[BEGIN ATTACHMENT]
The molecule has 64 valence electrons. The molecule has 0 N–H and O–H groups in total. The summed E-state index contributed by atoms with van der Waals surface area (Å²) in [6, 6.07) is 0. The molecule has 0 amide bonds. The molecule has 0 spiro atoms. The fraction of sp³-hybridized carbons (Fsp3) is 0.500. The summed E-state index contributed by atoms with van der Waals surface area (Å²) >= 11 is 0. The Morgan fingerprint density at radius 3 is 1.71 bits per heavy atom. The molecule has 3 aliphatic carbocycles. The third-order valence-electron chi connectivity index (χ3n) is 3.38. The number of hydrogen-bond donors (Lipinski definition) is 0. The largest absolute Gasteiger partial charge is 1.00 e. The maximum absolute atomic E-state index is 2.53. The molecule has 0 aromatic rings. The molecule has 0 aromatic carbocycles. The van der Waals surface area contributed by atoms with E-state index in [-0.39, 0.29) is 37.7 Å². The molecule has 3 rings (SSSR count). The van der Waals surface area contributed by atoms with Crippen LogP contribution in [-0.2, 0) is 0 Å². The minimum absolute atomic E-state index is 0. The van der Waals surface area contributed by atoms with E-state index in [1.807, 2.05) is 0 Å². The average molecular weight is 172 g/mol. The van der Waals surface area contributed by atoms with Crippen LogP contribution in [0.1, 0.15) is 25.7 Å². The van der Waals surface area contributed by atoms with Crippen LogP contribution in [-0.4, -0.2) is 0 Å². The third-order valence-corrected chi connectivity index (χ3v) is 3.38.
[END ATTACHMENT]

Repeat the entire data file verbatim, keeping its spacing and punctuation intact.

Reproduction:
The molecule has 64 valence electrons. The molecule has 0 N–H and O–H groups in total. The summed E-state index contributed by atoms with van der Waals surface area (Å²) in [6, 6.07) is 0. The molecule has 0 amide bonds. The molecule has 0 spiro atoms. The fraction of sp³-hybridized carbons (Fsp3) is 0.500. The summed E-state index contributed by atoms with van der Waals surface area (Å²) >= 11 is 0. The Morgan fingerprint density at radius 3 is 1.71 bits per heavy atom. The molecule has 3 aliphatic carbocycles. The third-order valence-electron chi connectivity index (χ3n) is 3.38. The number of hydrogen-bond donors (Lipinski definition) is 0. The largest absolute Gasteiger partial charge is 1.00 e. The maximum absolute atomic E-state index is 2.53. The molecule has 0 aromatic rings. The molecule has 0 aromatic carbocycles. The van der Waals surface area contributed by atoms with E-state index in [-0.39, 0.29) is 37.7 Å². The molecule has 3 rings (SSSR count). The van der Waals surface area contributed by atoms with Crippen LogP contribution in [-0.2, 0) is 0 Å². The minimum absolute atomic E-state index is 0. The van der Waals surface area contributed by atoms with E-state index in [1.807, 2.05) is 0 Å². The average molecular weight is 172 g/mol. The van der Waals surface area contributed by atoms with Crippen LogP contribution in [0.1, 0.15) is 25.7 Å². The van der Waals surface area contributed by atoms with Crippen LogP contribution in [-0.4, -0.2) is 0 Å². The third-order valence-corrected chi connectivity index (χ3v) is 3.38.